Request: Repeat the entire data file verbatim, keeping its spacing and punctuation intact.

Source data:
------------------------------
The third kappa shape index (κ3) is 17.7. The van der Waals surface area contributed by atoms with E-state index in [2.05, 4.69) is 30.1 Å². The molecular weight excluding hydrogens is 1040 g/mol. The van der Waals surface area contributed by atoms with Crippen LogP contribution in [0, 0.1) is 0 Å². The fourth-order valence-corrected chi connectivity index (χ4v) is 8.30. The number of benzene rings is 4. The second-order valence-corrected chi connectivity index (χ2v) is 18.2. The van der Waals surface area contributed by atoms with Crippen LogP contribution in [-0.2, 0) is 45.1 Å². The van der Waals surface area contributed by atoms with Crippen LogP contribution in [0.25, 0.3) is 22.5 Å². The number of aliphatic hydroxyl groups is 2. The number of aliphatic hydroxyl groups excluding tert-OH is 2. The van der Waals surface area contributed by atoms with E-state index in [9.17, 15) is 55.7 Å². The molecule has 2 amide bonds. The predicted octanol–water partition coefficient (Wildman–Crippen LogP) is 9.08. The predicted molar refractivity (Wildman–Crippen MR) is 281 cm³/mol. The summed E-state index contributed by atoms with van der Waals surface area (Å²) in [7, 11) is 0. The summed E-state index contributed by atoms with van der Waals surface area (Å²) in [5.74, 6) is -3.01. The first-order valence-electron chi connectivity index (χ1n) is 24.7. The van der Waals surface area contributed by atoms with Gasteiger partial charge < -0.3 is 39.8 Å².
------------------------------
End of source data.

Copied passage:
The third kappa shape index (κ3) is 17.7. The van der Waals surface area contributed by atoms with E-state index in [2.05, 4.69) is 30.1 Å². The molecular weight excluding hydrogens is 1040 g/mol. The van der Waals surface area contributed by atoms with Crippen LogP contribution in [0, 0.1) is 0 Å². The fourth-order valence-corrected chi connectivity index (χ4v) is 8.30. The number of benzene rings is 4. The second-order valence-corrected chi connectivity index (χ2v) is 18.2. The van der Waals surface area contributed by atoms with Crippen LogP contribution in [-0.2, 0) is 45.1 Å². The van der Waals surface area contributed by atoms with Crippen LogP contribution in [0.25, 0.3) is 22.5 Å². The number of aliphatic hydroxyl groups is 2. The number of aliphatic hydroxyl groups excluding tert-OH is 2. The van der Waals surface area contributed by atoms with E-state index in [9.17, 15) is 55.7 Å². The molecule has 2 amide bonds. The predicted octanol–water partition coefficient (Wildman–Crippen LogP) is 9.08. The predicted molar refractivity (Wildman–Crippen MR) is 281 cm³/mol. The summed E-state index contributed by atoms with van der Waals surface area (Å²) in [7, 11) is 0. The summed E-state index contributed by atoms with van der Waals surface area (Å²) in [5.74, 6) is -3.01. The first-order valence-electron chi connectivity index (χ1n) is 24.7. The van der Waals surface area contributed by atoms with Gasteiger partial charge < -0.3 is 39.8 Å².